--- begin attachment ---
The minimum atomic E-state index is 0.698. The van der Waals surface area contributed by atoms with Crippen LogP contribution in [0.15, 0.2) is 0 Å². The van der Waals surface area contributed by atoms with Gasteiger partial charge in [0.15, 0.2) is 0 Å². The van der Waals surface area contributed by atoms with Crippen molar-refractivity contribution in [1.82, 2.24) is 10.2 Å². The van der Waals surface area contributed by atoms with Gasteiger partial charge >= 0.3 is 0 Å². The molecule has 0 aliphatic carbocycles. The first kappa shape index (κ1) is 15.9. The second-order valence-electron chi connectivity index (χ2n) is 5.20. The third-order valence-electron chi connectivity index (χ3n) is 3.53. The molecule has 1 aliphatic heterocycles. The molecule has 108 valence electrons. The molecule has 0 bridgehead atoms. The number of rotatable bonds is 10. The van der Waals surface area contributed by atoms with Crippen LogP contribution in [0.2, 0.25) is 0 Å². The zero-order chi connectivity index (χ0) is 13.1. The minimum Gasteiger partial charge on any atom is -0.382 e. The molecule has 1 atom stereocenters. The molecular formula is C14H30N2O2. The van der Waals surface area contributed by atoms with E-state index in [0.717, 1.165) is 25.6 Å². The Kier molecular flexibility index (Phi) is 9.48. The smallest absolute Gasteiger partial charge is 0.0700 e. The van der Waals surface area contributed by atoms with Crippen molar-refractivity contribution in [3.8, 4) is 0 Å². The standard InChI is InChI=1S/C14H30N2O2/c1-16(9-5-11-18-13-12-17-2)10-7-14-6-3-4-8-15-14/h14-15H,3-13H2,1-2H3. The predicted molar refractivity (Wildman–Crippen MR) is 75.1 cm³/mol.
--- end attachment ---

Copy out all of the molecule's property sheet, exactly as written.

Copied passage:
The minimum atomic E-state index is 0.698. The van der Waals surface area contributed by atoms with Crippen LogP contribution in [0.15, 0.2) is 0 Å². The van der Waals surface area contributed by atoms with Gasteiger partial charge in [0.15, 0.2) is 0 Å². The van der Waals surface area contributed by atoms with Crippen molar-refractivity contribution in [1.82, 2.24) is 10.2 Å². The van der Waals surface area contributed by atoms with Gasteiger partial charge >= 0.3 is 0 Å². The molecule has 0 aliphatic carbocycles. The first kappa shape index (κ1) is 15.9. The second-order valence-electron chi connectivity index (χ2n) is 5.20. The third-order valence-electron chi connectivity index (χ3n) is 3.53. The molecule has 1 aliphatic heterocycles. The molecule has 108 valence electrons. The molecule has 0 bridgehead atoms. The number of rotatable bonds is 10. The van der Waals surface area contributed by atoms with Crippen LogP contribution in [0.2, 0.25) is 0 Å². The zero-order chi connectivity index (χ0) is 13.1. The minimum Gasteiger partial charge on any atom is -0.382 e. The molecule has 1 atom stereocenters. The molecular formula is C14H30N2O2. The van der Waals surface area contributed by atoms with E-state index in [0.717, 1.165) is 25.6 Å². The Kier molecular flexibility index (Phi) is 9.48. The smallest absolute Gasteiger partial charge is 0.0700 e. The van der Waals surface area contributed by atoms with Crippen molar-refractivity contribution in [3.8, 4) is 0 Å². The standard InChI is InChI=1S/C14H30N2O2/c1-16(9-5-11-18-13-12-17-2)10-7-14-6-3-4-8-15-14/h14-15H,3-13H2,1-2H3. The predicted molar refractivity (Wildman–Crippen MR) is 75.1 cm³/mol.